An individual’s value is judged by what they contribute to their community, society or world (and let no one tell you otherwise). This same value assessment is used when dealing with groups of people. To largely exclude the record or achievements of Africans and African-Americans not only creates an obstacle or void that the black student must contend with, but it gives the white student (and whites in general) a basis to, at best, deemphasize the accomplishments of those of the African Diaspora or (at worst) disrespect them altogether. These accomplishments, by the way, have not only benefited the black community, but society and the world as a whole.
There are some who say that it is abundantly clear that there are cultural shortcomings in the areas of social studies, history and English, but that doesn’t account for the failings of black students in the areas of math and science. To that I say the whole of education is connected. If our black students are not validated and challenged in all aspects of their educational experience – if there is an indifference (or even downright antagonism) towards all things African or black – then their mastery of any of their subjects (including math and science) is at-risk. It also would be somewhat naïve of us to believe that adolescents and children will not carry a negative experience in one classroom into the next one.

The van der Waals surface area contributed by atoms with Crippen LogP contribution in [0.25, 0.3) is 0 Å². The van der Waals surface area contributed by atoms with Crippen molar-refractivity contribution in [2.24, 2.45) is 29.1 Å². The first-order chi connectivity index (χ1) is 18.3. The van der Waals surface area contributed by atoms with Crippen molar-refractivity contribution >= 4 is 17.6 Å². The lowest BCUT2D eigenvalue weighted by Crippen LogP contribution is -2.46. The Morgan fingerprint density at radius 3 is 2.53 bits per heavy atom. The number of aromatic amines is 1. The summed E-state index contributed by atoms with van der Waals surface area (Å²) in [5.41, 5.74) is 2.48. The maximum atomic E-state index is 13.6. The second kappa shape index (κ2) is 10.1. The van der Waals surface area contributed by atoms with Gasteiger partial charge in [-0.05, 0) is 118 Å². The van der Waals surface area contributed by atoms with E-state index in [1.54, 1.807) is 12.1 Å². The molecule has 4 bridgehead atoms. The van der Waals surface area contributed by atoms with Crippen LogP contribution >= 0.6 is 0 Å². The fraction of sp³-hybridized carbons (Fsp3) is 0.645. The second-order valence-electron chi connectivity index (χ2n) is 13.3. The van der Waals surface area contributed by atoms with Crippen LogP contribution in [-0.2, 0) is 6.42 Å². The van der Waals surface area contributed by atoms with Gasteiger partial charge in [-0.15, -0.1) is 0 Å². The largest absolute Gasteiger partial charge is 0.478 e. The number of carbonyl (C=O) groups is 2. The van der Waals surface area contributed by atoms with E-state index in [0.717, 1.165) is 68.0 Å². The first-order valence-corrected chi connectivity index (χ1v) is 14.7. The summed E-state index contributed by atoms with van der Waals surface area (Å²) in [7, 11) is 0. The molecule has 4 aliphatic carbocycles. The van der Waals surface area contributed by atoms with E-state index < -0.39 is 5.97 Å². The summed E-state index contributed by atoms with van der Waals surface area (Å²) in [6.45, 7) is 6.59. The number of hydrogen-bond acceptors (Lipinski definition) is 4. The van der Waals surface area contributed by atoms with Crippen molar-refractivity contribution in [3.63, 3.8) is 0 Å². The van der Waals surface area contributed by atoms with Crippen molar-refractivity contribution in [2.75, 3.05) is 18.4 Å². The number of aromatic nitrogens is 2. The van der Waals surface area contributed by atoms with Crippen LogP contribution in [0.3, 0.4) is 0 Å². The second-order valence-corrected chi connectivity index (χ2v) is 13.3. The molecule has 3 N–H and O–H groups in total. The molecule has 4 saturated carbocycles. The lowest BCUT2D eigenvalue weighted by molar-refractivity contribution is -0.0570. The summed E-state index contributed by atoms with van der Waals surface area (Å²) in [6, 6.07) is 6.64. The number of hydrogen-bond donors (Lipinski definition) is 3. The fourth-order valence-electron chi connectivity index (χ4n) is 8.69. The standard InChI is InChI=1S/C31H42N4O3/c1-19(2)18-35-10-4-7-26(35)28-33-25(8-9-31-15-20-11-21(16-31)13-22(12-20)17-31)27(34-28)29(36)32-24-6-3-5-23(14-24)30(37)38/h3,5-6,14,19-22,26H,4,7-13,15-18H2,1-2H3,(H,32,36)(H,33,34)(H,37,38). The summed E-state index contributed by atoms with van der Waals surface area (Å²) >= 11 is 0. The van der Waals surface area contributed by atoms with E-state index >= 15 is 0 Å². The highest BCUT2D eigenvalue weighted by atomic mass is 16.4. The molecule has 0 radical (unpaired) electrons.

In his essay, Cognitive Styles and Multicultural Populations, J.A. Anderson touches on this dynamic: “For children of color, biculturality is not a free choice, but a prerequisite for successful participation and eventual success. Non-white children generally are expected to be bicultural, bidialectic and bicognitive; to measure their performance against a Euro-American yardstick; and to maintain this orientation. At the same time, they are being castigated whenever they attempt to express and validate their indigenous culture and cognitive styles.
What Can Be Done?
Educators: For white educators, the first step is to examine what issues, biases, prejudices, and assumptions they carry into the classroom and how these inform their curriculum and attitudes towards black students. In fact, they must constantly engage in a process of examining and critiquing their own perspective because this will also affect the way they approach teaching. Furthermore, it is the role of administrators to insist that this process be as frequent and all-encompassing as necessary.